There’s an estate outside the walls of the palace-city of Alhambra that was built around the end of the 13th century and today is reputed to have the oldest garden in all of Europe. It’s called Generalife, meaning ‘market garden’ or the ‘estate of the architect’. It was built to contain several market gardens and for the raising of livestock. It was also a place for the owners to go when they wanted to relax. Much has changed since then.
Although Generalife is outside the Alhambra compound, it is close enough to be reached by foot. The relationship between both compounds has always been close and when the two properties were connected new gardens were created in the 1930s and 40s to facilitate the movement from one to the other. The same body of water, the Acequia Real, irrigates both properties and there are spectacular views of the city of Granada from both.
The New Gardens (Jardines Nuevos)
The Generalife has been altered and rebuilt several times and today the area between the Alhambra and the Generalife palace is divided into three parts, referred to as the Lower Gardens or New Gardens. Coming from the Alhambra, you first pass an outdoor amphitheater, then a Muslim-style garden, with what is referred to as an irrigation channel crossing. The walls here are lined with cypress and there is a gorgeous view of both the Alhambra and the city.
The area closest to the Generalife palace was built as a labyrinth garden, with roses and cypress trees. The overall effect is utterly charming.
Court of the Main Canal (Patio de la Acequia)
The strict geometry of this garden is unchanged over time. It is the waterspouts that have made this garden famous and these crossing jets have supposedly been copied around the world. Along the sides are gardened parterres and vines cling to the walls.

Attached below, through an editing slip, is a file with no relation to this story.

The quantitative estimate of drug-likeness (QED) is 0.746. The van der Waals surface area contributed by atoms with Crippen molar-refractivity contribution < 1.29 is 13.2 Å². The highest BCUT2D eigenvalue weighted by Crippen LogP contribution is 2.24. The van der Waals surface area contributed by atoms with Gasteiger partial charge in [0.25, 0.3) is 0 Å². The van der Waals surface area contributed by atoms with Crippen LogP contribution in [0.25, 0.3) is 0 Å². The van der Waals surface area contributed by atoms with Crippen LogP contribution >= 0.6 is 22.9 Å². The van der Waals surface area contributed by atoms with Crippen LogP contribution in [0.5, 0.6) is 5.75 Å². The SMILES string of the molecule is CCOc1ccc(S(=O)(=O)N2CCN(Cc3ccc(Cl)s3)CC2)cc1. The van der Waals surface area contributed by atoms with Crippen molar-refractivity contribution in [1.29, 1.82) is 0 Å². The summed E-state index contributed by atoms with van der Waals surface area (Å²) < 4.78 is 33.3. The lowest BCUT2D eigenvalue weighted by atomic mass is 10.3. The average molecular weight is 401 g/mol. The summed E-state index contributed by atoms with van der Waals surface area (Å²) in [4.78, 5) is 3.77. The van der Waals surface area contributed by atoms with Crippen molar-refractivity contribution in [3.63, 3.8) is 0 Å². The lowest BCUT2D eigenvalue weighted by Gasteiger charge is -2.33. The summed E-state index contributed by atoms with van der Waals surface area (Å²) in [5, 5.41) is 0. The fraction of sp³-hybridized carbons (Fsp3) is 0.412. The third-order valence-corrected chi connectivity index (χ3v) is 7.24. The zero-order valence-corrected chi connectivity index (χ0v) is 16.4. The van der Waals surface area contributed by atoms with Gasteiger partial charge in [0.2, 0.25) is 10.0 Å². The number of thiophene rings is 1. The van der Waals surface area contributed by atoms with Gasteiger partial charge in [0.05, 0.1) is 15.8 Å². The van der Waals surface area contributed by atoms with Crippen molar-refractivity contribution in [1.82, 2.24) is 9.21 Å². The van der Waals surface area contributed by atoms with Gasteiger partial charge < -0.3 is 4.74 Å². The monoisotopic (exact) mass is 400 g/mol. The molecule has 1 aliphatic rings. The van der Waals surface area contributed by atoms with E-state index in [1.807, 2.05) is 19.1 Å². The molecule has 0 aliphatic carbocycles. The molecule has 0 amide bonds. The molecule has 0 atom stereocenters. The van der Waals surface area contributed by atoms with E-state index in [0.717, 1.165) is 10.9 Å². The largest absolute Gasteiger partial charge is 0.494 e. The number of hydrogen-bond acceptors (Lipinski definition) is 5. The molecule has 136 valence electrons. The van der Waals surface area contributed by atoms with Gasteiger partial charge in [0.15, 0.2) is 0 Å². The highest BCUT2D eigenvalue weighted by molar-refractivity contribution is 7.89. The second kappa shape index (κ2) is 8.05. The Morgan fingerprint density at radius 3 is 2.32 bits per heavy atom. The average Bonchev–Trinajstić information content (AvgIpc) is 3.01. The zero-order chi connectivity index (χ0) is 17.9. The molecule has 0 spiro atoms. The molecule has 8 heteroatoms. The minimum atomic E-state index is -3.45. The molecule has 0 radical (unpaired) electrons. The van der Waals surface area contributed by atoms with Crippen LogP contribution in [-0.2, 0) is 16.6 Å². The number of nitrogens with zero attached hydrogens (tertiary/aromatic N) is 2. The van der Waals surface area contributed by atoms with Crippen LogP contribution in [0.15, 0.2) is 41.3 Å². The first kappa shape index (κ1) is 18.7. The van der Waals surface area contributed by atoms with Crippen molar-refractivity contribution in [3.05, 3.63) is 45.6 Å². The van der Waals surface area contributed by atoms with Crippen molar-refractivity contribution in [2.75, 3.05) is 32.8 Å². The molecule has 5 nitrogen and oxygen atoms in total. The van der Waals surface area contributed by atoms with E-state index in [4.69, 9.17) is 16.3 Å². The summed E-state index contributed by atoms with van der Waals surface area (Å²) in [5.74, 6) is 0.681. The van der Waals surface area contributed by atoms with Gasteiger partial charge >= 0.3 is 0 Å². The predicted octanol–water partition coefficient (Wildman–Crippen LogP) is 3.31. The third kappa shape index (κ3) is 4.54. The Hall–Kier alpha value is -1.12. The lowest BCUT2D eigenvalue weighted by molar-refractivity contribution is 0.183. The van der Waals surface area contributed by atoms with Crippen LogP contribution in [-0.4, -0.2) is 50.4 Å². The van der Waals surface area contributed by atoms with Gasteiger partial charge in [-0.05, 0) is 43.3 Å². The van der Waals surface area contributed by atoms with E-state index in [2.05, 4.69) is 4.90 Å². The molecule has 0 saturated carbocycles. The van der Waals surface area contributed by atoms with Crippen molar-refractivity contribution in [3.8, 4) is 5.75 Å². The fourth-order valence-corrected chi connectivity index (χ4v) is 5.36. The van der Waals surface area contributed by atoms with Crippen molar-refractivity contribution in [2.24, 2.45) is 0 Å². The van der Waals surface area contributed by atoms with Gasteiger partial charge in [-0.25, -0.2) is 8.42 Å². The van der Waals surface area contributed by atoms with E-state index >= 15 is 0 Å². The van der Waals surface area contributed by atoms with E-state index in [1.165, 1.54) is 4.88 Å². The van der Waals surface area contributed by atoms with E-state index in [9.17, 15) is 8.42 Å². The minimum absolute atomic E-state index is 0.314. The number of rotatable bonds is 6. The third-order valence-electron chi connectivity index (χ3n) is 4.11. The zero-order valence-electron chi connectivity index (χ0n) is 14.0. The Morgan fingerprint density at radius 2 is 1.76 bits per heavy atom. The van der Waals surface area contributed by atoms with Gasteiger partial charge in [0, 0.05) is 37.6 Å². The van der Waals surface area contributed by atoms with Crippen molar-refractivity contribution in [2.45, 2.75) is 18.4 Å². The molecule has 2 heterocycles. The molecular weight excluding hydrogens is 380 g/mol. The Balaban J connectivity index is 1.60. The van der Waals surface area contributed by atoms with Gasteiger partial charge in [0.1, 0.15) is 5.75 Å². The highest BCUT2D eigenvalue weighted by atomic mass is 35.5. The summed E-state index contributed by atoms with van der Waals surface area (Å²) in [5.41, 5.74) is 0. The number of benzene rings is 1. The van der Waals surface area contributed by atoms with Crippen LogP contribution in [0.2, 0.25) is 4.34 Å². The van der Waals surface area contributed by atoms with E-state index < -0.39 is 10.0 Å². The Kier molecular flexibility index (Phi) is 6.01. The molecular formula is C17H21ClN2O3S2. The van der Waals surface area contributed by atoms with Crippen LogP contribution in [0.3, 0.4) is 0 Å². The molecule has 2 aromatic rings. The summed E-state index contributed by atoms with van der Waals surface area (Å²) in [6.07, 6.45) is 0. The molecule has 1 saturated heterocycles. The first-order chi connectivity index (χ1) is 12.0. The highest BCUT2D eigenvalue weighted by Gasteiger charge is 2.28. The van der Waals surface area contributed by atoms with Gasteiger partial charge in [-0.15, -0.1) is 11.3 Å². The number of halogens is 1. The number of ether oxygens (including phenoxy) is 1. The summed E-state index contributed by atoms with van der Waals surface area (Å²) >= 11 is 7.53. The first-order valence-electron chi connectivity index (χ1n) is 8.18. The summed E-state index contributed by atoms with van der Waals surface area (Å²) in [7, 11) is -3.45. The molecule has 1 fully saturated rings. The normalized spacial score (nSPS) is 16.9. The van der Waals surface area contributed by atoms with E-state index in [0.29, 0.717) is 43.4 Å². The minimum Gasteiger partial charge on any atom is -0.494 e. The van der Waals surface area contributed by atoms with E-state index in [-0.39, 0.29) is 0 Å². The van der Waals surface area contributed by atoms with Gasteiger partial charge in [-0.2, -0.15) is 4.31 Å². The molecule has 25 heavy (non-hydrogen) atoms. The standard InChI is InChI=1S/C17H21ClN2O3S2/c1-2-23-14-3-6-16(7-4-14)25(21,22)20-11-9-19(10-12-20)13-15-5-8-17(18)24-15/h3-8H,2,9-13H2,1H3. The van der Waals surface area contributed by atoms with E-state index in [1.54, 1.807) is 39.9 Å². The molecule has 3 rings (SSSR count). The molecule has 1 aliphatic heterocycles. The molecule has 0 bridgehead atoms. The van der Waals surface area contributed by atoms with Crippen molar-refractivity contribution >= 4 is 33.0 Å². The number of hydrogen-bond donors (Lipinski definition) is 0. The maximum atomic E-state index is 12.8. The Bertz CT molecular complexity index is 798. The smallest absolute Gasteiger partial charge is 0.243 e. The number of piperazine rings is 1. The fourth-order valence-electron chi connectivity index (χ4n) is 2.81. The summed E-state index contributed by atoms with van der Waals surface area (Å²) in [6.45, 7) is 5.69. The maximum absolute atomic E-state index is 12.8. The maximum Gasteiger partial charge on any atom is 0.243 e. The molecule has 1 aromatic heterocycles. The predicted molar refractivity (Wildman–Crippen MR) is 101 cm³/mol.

This was designed as an interior garden although there is a small lookout.
Court of the Sultana’s Cypress Tree (Patio del Ciprés de la Sultana)
This courtyard is rumored to be the setting of romantic novels by Genés Pérez de Hita and hence its name. The garden is intimate, said to have a baroque flare, with a U-shaped pool of water in the centre and water jets.
The Water Stairway (Escalera del Agua)
This small stairway, from the original site, has four flights of stairs with three landings and is surrounded by laurel trees. It leads you up to the highest part of the Generalife.
The Romantic Observation Point and the High Gardens (Pabellón Romántico)
At the top of the Water Stairway you have fabulous views of the gardens below and of the surrounding area. The gardens below, called the High Gardens, are reached by the Stairway of the Lions (Escalera de los Leones). There are small fountains with jets, parterres, and magnolia trees.
Promenade of the Oleanders and Cypress Trees (Paseo de las Adelfas – Paseo de los Cipreses)
The long walk running through the upper area of the Generalife is quite something to see, with hundred-year old oleanders and cypresses Moorish myrtle, considered to be a heritage variety native to the Alhambra. From here you look over the New Gardens and the market gardens until you reach the exit.
The Alhambra has long been a destination of choice for millions of travellers and a visit there should also include a visit to the Generalife.
See also: Travel in southern Spain is surprisingly easy and so rewarding
By Sylvia Fanjoy
Photo credits Sylvia Fanjoy
© Riding the buses™ 2015